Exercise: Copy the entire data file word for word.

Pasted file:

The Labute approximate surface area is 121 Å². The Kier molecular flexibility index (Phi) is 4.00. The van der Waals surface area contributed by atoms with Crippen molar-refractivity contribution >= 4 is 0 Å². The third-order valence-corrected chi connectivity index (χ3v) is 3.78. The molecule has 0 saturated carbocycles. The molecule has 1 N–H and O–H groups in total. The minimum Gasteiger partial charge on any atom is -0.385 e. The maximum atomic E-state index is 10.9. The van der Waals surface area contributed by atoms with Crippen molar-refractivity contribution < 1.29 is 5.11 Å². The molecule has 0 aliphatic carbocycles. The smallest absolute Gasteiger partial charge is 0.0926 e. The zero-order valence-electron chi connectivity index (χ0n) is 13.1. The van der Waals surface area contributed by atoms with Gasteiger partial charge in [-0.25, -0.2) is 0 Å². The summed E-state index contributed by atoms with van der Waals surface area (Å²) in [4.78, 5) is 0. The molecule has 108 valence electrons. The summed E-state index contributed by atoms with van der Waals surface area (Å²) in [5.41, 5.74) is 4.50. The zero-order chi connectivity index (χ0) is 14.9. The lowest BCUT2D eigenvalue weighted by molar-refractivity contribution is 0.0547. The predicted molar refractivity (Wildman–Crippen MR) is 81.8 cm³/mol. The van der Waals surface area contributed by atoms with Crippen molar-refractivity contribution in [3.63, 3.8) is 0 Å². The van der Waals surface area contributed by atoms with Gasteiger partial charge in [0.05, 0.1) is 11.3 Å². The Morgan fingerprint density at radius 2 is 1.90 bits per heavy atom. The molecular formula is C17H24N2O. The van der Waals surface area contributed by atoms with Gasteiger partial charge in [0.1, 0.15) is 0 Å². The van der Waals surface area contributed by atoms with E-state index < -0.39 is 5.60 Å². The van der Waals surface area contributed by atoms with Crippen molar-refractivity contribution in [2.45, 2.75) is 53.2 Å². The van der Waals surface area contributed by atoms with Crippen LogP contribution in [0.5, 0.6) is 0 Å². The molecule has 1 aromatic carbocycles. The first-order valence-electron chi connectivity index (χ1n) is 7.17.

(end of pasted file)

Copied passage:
The Labute approximate surface area is 121 Å². The Kier molecular flexibility index (Phi) is 4.00. The van der Waals surface area contributed by atoms with Crippen molar-refractivity contribution >= 4 is 0 Å². The third-order valence-corrected chi connectivity index (χ3v) is 3.78. The molecule has 0 saturated carbocycles. The molecule has 1 N–H and O–H groups in total. The minimum Gasteiger partial charge on any atom is -0.385 e. The maximum atomic E-state index is 10.9. The van der Waals surface area contributed by atoms with Crippen molar-refractivity contribution < 1.29 is 5.11 Å². The molecule has 0 aliphatic carbocycles. The smallest absolute Gasteiger partial charge is 0.0926 e. The zero-order valence-electron chi connectivity index (χ0n) is 13.1. The van der Waals surface area contributed by atoms with Gasteiger partial charge in [-0.25, -0.2) is 0 Å². The summed E-state index contributed by atoms with van der Waals surface area (Å²) in [4.78, 5) is 0. The molecule has 108 valence electrons. The summed E-state index contributed by atoms with van der Waals surface area (Å²) in [5.41, 5.74) is 4.50. The zero-order chi connectivity index (χ0) is 14.9. The lowest BCUT2D eigenvalue weighted by molar-refractivity contribution is 0.0547. The predicted molar refractivity (Wildman–Crippen MR) is 81.8 cm³/mol. The van der Waals surface area contributed by atoms with Crippen molar-refractivity contribution in [3.63, 3.8) is 0 Å². The van der Waals surface area contributed by atoms with Gasteiger partial charge in [0.05, 0.1) is 11.3 Å². The Morgan fingerprint density at radius 2 is 1.90 bits per heavy atom. The molecular formula is C17H24N2O. The van der Waals surface area contributed by atoms with Gasteiger partial charge in [0.1, 0.15) is 0 Å². The van der Waals surface area contributed by atoms with E-state index < -0.39 is 5.60 Å². The van der Waals surface area contributed by atoms with Crippen molar-refractivity contribution in [2.45, 2.75) is 53.2 Å². The van der Waals surface area contributed by atoms with Crippen LogP contribution in [0.5, 0.6) is 0 Å². The molecule has 1 aromatic carbocycles. The first-order valence-electron chi connectivity index (χ1n) is 7.17.